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Asia tumult signals its march toward global integration

SHARE Asia tumult signals its march toward global integration

The financial tumult that has spread from Thailand to South Korea since July is not, as some claim, the funeral march of the Asian model. Instead, it marks the evolution of the Asian model into a more globalized system where we all play by the same rules and engage in what I call "a single-undertaking."

That would be good news for everyone, including American consumers, workers and companies because it would mean sustained growth over the long term.This is the silver lining that can be culled from the present crisis - as long as the right policies are followed by the administration, the U.S. Congress and our trading partners around the world.

What must be done?

- First, Congress must come to its collective senses. Not only did it reject President Clinton's request for "fast-track" authorization on free trade. Within 48 hours of that vote, Congress also refused to authorize U.S. payments to the United Nations and to the International Monetary Fund - the principal institution building a firewall to prevent the developed world from being burned by the South Korean financial collapse.

This failure to act constitutes a stunning reversal of what has been a very effective American policy over the past few years. It comes at a time when the United States has the most to gain from maintaining an internationalist course - one-third of our growth in gross domestic product now comes from ex-ports - and the rest of the world has the most to lose by the absence of U.S. leadership. It just makes zero sense to withdraw from the world at the very moment when trading partners upon whom we rely more and more for our growth are facing crises at home.

Fortunately, the consequences of this congressional shortsightedness can be overcome if the Clinton administration sticks to its guns in supporting international institutions and persuades our Asian trading partners to engage in the kind of reforms demanded by the IMF as a quid pro quo for shoring up their weakened banks.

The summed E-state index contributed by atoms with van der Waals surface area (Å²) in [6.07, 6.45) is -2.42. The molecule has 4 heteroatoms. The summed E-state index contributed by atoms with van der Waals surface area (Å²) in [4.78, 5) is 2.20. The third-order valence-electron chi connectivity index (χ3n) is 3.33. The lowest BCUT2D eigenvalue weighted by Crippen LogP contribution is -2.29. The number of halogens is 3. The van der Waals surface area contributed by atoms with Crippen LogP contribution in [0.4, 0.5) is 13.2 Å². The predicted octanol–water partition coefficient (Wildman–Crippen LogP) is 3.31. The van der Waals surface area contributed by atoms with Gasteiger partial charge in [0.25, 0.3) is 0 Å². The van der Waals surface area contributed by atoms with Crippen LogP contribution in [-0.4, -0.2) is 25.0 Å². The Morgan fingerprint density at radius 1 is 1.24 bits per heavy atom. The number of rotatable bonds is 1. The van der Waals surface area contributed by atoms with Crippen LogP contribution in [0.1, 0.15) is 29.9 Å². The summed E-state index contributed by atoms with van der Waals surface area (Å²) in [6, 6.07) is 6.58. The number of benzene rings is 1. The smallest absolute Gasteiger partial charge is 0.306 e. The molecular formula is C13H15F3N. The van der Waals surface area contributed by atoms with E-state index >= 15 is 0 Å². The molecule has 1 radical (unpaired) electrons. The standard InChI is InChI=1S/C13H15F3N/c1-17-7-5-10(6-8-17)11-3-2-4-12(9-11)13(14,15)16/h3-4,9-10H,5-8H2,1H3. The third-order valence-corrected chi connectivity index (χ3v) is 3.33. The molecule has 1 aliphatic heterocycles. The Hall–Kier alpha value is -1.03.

- Second, Asia must get serious about reform. Transparent systems of accountability need to be created. By and large, Asian banks and financial institutions from Malaysia to Japan have not been held under sufficient scrutiny for self-dealing and conflicts of interest. Corruption and bribery have been the order of the day for too many Asian countries, undermining foreign investor confidence not only in their financial institutions, but also in their economies as a whole.

Asian banks overextended lending beyond their means, exacerbating the problem by huge investments in inflated real estate. That created a bubble underneath the economy from which the air is now being let out. These banks need to get rid of the bad debts and get their loan-to-value ratios back in balance.

Asians, Japan first among them, have to open their economies to foreign financial institutions. This will make their own financial systems more efficient because of greater competition. And it will draw in additional foreign investment needed to stabilize their banking and brokerage sectors.